November 22, 2015

Ray Bradbury remembered

Filed under: Culture,Free Speech,Op-eds — Stephen W. Browne @ 10:25 am

Note: This was an op-ed obituary published four years ago. I neglected to post it and am doing so now in light of recent controversies concerning free speech on campus.

Ray Bradbury died on Tuesday, June 5, 2012, which shouldn’t surprise anyone because he was after all, 91, but somehow it does. However, he died during the extremely rare transit of Venus which doesn’t surprise at all.

As Bradbury grew older his hair turned white, he collected the usual assortment of wrinkles and infirmities, but his eyes! He had the eyes of a child to the end.

Bradbury has been eulogized by artistic luminaries such as Stephen King and Steven Spielberg, and on June 6, by President Obama.

“For many Americans, the news of Ray Bradbury’s death immediately brought to mind images from his work, imprinted in our minds, often from a young age. His gift for storytelling reshaped our culture and expanded our world. But Ray also understood that our imaginations could be used as a tool for better understanding, a vehicle for change, and an expression of our most cherished values,” the White House said in an official press release.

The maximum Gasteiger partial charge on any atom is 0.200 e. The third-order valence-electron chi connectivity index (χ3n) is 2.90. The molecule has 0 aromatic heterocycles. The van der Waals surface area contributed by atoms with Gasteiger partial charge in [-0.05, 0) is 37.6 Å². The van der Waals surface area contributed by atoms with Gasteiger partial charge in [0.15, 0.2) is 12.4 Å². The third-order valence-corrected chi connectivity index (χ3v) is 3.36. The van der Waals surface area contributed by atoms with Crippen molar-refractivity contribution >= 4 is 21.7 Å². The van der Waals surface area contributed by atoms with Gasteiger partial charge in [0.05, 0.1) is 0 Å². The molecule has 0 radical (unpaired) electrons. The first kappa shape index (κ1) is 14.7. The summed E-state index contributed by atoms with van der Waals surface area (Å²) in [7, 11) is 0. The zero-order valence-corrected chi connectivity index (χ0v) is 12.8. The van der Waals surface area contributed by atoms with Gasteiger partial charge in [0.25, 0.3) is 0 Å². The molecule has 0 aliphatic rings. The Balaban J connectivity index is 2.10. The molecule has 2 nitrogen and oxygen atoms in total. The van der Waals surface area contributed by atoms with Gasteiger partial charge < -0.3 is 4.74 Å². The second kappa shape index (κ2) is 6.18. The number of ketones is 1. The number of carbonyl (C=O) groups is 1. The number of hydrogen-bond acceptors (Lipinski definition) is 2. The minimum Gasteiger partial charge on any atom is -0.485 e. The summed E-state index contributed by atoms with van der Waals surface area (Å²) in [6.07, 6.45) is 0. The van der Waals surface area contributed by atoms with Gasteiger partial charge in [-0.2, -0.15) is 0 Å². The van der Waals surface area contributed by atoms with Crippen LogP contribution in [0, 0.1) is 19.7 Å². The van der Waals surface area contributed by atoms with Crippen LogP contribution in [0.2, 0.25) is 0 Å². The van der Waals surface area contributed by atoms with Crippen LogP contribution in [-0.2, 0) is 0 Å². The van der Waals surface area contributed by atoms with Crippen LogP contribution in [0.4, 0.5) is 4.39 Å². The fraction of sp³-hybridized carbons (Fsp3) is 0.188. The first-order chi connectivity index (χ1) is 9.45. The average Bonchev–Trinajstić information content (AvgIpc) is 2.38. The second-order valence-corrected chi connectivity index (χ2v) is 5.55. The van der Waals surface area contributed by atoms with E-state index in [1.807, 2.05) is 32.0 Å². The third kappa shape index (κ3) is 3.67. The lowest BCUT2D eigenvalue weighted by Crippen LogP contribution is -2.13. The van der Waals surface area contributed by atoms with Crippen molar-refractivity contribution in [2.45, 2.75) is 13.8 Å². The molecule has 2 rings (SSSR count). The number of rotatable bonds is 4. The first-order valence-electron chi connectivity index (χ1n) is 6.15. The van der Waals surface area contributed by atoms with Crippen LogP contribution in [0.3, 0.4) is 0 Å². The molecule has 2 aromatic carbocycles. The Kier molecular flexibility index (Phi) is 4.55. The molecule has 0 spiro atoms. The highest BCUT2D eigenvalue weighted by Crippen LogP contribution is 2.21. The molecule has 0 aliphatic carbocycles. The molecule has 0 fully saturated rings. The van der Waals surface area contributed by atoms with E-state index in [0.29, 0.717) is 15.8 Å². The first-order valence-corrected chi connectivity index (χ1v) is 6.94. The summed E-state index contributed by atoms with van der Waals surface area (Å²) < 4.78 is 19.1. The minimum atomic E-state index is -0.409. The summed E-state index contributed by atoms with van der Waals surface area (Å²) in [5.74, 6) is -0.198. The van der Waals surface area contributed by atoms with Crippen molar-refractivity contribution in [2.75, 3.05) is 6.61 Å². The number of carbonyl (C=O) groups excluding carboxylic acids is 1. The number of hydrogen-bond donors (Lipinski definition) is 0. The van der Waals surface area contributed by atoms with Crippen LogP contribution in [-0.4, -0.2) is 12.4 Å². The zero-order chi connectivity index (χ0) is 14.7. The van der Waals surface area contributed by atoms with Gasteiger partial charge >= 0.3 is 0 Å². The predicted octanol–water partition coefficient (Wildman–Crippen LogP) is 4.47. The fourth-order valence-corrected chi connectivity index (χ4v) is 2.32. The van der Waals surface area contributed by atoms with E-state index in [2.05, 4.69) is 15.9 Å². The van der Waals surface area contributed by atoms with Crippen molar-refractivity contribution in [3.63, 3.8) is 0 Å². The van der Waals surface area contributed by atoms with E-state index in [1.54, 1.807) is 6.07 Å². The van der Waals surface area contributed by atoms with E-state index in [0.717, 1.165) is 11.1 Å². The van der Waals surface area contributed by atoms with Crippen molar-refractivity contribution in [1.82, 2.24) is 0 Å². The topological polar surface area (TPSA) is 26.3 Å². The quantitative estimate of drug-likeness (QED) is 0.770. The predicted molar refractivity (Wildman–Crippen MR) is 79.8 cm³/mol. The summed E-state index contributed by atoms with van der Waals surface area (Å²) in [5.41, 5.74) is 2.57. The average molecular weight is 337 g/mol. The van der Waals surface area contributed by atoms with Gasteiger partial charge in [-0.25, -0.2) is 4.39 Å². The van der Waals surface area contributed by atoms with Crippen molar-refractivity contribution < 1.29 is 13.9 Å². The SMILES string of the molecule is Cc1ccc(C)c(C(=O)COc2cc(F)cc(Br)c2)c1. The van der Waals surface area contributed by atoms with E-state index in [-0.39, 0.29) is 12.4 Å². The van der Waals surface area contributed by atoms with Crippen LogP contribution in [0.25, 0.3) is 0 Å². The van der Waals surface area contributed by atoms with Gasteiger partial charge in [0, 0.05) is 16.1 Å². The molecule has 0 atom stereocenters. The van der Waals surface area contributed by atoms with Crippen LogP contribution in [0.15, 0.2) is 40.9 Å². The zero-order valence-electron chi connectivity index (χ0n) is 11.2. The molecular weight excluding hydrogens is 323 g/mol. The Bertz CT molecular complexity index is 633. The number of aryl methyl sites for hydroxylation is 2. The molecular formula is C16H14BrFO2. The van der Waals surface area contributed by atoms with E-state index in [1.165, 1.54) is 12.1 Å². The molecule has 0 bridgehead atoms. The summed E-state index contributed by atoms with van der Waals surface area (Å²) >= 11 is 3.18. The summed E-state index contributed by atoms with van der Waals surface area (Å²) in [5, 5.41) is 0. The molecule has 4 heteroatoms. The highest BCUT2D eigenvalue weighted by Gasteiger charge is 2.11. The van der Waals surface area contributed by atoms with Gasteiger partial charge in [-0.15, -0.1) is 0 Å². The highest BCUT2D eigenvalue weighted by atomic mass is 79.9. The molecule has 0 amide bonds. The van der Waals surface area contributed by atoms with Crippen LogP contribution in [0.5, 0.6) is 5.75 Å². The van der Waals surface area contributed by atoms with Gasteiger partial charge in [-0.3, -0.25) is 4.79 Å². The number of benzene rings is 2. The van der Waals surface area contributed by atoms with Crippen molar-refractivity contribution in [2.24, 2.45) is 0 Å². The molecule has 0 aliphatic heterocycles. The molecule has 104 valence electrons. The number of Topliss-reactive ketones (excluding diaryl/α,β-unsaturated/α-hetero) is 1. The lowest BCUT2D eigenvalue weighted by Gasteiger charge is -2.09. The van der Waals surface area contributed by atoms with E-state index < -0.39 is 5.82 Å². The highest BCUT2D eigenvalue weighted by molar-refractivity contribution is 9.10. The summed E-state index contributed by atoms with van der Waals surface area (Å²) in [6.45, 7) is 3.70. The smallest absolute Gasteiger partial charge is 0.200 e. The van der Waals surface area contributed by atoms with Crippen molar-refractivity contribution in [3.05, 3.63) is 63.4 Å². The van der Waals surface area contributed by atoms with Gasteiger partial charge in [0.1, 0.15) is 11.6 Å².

That’s generous considering what Bradbury said about Obama after he made cuts to the space program, “He should be announcing that we should go back to the moon!”

It turns out Bradbury was a libertarian conservative, having migrated from a liberal Democrat to a supporter of both Reagan and Bush, and harsh critic of Clinton.

Or perhaps it was the parties that migrated. The author of “Fahrenheit 451,” one of the most impassioned defenses of free expression and high culture ever penned in English, never wavered in his support for liberty. When the threat to free expression came from the right, he was a liberal. When it was from the left, a conservative.

When Michael Moore filmed “Fahrenheit 911,” Bradbury angrily demanded, “Give me back my title!”